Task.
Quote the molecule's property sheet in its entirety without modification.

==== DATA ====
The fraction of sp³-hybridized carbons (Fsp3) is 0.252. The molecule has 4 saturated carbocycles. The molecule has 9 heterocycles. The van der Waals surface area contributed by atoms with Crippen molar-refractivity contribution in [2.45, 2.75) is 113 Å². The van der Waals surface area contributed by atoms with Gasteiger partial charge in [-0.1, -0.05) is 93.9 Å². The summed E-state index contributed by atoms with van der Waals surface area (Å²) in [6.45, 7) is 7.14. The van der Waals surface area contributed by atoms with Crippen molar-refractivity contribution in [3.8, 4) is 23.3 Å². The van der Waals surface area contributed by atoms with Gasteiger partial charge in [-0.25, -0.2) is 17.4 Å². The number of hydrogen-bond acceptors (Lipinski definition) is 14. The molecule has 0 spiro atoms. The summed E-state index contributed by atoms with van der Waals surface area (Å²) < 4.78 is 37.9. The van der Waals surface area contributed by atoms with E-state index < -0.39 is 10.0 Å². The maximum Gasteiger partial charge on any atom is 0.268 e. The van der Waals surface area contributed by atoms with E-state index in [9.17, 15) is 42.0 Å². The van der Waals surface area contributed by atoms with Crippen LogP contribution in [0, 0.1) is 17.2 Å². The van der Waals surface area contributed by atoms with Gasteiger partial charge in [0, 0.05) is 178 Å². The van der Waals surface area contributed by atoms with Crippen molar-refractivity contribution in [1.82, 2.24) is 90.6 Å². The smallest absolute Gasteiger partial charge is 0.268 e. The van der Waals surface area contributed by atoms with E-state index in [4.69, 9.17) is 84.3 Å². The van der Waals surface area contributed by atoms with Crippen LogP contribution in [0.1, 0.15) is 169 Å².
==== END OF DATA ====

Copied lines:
The fraction of sp³-hybridized carbons (Fsp3) is 0.252. The molecule has 4 saturated carbocycles. The molecule has 9 heterocycles. The van der Waals surface area contributed by atoms with Crippen molar-refractivity contribution in [2.45, 2.75) is 113 Å². The van der Waals surface area contributed by atoms with Gasteiger partial charge in [-0.1, -0.05) is 93.9 Å². The summed E-state index contributed by atoms with van der Waals surface area (Å²) in [6.45, 7) is 7.14. The van der Waals surface area contributed by atoms with Crippen molar-refractivity contribution in [3.8, 4) is 23.3 Å². The van der Waals surface area contributed by atoms with Gasteiger partial charge in [-0.25, -0.2) is 17.4 Å². The number of hydrogen-bond acceptors (Lipinski definition) is 14. The molecule has 0 spiro atoms. The summed E-state index contributed by atoms with van der Waals surface area (Å²) < 4.78 is 37.9. The van der Waals surface area contributed by atoms with E-state index < -0.39 is 10.0 Å². The maximum Gasteiger partial charge on any atom is 0.268 e. The van der Waals surface area contributed by atoms with E-state index in [9.17, 15) is 42.0 Å². The van der Waals surface area contributed by atoms with Crippen LogP contribution in [0, 0.1) is 17.2 Å². The van der Waals surface area contributed by atoms with Gasteiger partial charge in [0, 0.05) is 178 Å². The van der Waals surface area contributed by atoms with Crippen molar-refractivity contribution in [1.82, 2.24) is 90.6 Å². The smallest absolute Gasteiger partial charge is 0.268 e. The van der Waals surface area contributed by atoms with E-state index in [4.69, 9.17) is 84.3 Å². The van der Waals surface area contributed by atoms with Crippen LogP contribution in [0.1, 0.15) is 169 Å².